Wednesday, January 23, 2008

Guilty Pleasures 4

Early in the second act of The Seafarer, actor Ciaran Hinds takes a fall. He reaches out for a chair and tips it and goes down flat out on his face. Boom. Try that eight times a week. At least I think it was intentional. I read the play again afterward and it's not there. The line that follows, "I'm f*ing going in and out of time zones here" is there, but no fall. (Was he wearing a cup for that? Wouldn't a cup be a good idea?) A bunch of other lines aren't in the printed play as well. At one point Richard, who is a practiced drunk, turns to his newly sober brother and says, "We know you're an alcoholic and your life is tatters and it's a struggle for you to grasp human emotions, but..." That line is not in the play, except for the last bit. I looked for it later, because it stood out, that line. 

I know all this because last Thursday Larry and I saw the kids off to school and preschool, told them to be good for their grandma, then got on a train to New York to see our first-ever Broadway play. 

We walked from our hotel to the playhouse in the rain. The stage was lower than I would have thought and smaller, with a compact, even claustrophobic, set. But what shocked me most was the quiet audience. Here's the devil flat on his face and nothing but silence for a whole beat. Then he says, "Oops." Nothing. A few giggles, maybe. Then he just gets up and the play takes off again at the same breakneck speed as the first act. I wondered at the strangely silent audience (and I was part of that) even though the play is very funny. The devil keeps talking about taking someone to hell through the hole in the wall and then when there's a snag in this plan, another character says, "Well, that's a pain in the hole." Juvenile, but just right. And yet we just sat there, clinging to our seats. Maybe we're conditioned against laughing at drunks. The silence didn't take away from the experience. At the point when Ivan runs in screaming about his glasses I thought, oh, no, this is the beginning of the end.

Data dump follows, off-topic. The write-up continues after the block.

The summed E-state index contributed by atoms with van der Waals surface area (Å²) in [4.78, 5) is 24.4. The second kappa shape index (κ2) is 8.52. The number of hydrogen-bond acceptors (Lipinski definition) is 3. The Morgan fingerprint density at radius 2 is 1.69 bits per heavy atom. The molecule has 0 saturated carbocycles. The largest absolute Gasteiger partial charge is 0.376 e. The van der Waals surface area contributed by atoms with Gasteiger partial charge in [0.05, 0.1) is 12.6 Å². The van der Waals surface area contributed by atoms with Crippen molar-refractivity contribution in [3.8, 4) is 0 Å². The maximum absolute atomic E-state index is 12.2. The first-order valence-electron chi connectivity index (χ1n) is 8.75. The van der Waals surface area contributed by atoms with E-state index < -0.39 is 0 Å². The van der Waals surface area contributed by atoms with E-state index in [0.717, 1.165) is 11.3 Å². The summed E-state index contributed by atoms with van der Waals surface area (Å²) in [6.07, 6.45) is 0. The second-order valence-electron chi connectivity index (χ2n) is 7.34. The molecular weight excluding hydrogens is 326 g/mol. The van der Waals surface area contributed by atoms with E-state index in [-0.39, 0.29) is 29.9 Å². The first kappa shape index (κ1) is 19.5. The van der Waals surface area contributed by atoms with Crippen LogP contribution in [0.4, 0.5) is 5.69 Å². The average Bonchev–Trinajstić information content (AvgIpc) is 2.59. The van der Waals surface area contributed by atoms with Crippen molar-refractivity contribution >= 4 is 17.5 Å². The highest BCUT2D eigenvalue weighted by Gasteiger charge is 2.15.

At the end, everyone stood to clap. Larry's eyes were shining. But the two older ladies next to him on the aisle bolted out of the theater between the two curtain calls. Like their hair was on fire. Funny thing, one of the actors looked down at those seats. Then his eyes flicked up at their retreating backs, while everyone else is roaring and clapping. 

Because we weren't ready to go back to our little hotel room, we stopped in a bar. Larry went off to order drinks and came back with two shots of whiskey, said it was Powells. He said it was the same stuff they were drinking in the play. OK. He was very serious about the whole thing. We talked about the play and he understood it better than I did. It's a play for men, really, which is not a criticism. We talked about the actors and this gave me a chance to weigh in as an authority. This one was in The Yalta Game a few years ago in which he killed. Killed. Like it was written for him. And this one toured with Stones in His Pockets, in which two actors do dozens of parts. And this one, with the stunning presence,  has been in lots of  McPherson plays, The Weir and Come on Over. It's like a collaboration at this point. (Here is the true tragedy of the internet; it can make a pseudo-intellectual of any idiot with an index finger and an idle hour.) 

Larry listened to all this. He said, "I see it now. You're going to be a groupie for all these guys." 
"Yes," I said. "Yes! And why not?"
Larry said we should do this again. I told him that Shining City is at the Huntington in March. He looked into his glass and said, "Get tickets now."

1 comment:

Julie said...

So funny, a few years ago Sam took me to see my first play on Broadway -- well, a musical but that still counts -- and I had the same reaction as Larry; more tickets NOW PLEASE!! It's an awesome experience. Wonder why I was nearly 40 to have it?